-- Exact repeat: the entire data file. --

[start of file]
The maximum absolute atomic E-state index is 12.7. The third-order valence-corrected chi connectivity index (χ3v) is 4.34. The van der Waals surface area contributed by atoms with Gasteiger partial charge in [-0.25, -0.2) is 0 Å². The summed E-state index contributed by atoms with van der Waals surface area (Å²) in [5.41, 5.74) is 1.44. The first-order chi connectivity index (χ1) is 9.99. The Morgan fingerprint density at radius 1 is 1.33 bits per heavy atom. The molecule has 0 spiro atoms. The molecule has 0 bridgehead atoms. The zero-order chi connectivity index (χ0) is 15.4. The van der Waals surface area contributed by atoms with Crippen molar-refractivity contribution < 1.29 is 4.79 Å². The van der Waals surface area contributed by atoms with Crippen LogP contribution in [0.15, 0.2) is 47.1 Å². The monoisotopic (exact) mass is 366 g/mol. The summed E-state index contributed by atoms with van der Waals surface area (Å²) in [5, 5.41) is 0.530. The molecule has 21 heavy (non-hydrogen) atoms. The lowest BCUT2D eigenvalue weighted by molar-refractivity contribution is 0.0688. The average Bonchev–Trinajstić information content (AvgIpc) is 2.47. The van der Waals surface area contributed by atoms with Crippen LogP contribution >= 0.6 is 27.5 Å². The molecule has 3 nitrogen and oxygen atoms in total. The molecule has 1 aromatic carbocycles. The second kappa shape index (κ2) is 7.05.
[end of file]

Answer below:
The maximum absolute atomic E-state index is 12.7. The third-order valence-corrected chi connectivity index (χ3v) is 4.34. The van der Waals surface area contributed by atoms with Gasteiger partial charge in [-0.25, -0.2) is 0 Å². The summed E-state index contributed by atoms with van der Waals surface area (Å²) in [5.41, 5.74) is 1.44. The first-order chi connectivity index (χ1) is 9.99. The Morgan fingerprint density at radius 1 is 1.33 bits per heavy atom. The molecule has 0 spiro atoms. The molecule has 0 bridgehead atoms. The zero-order chi connectivity index (χ0) is 15.4. The van der Waals surface area contributed by atoms with Crippen molar-refractivity contribution < 1.29 is 4.79 Å². The van der Waals surface area contributed by atoms with Crippen LogP contribution in [0.15, 0.2) is 47.1 Å². The monoisotopic (exact) mass is 366 g/mol. The summed E-state index contributed by atoms with van der Waals surface area (Å²) in [5, 5.41) is 0.530. The molecule has 21 heavy (non-hydrogen) atoms. The lowest BCUT2D eigenvalue weighted by molar-refractivity contribution is 0.0688. The average Bonchev–Trinajstić information content (AvgIpc) is 2.47. The van der Waals surface area contributed by atoms with Crippen LogP contribution >= 0.6 is 27.5 Å². The molecule has 3 nitrogen and oxygen atoms in total. The molecule has 1 aromatic carbocycles. The second kappa shape index (κ2) is 7.05.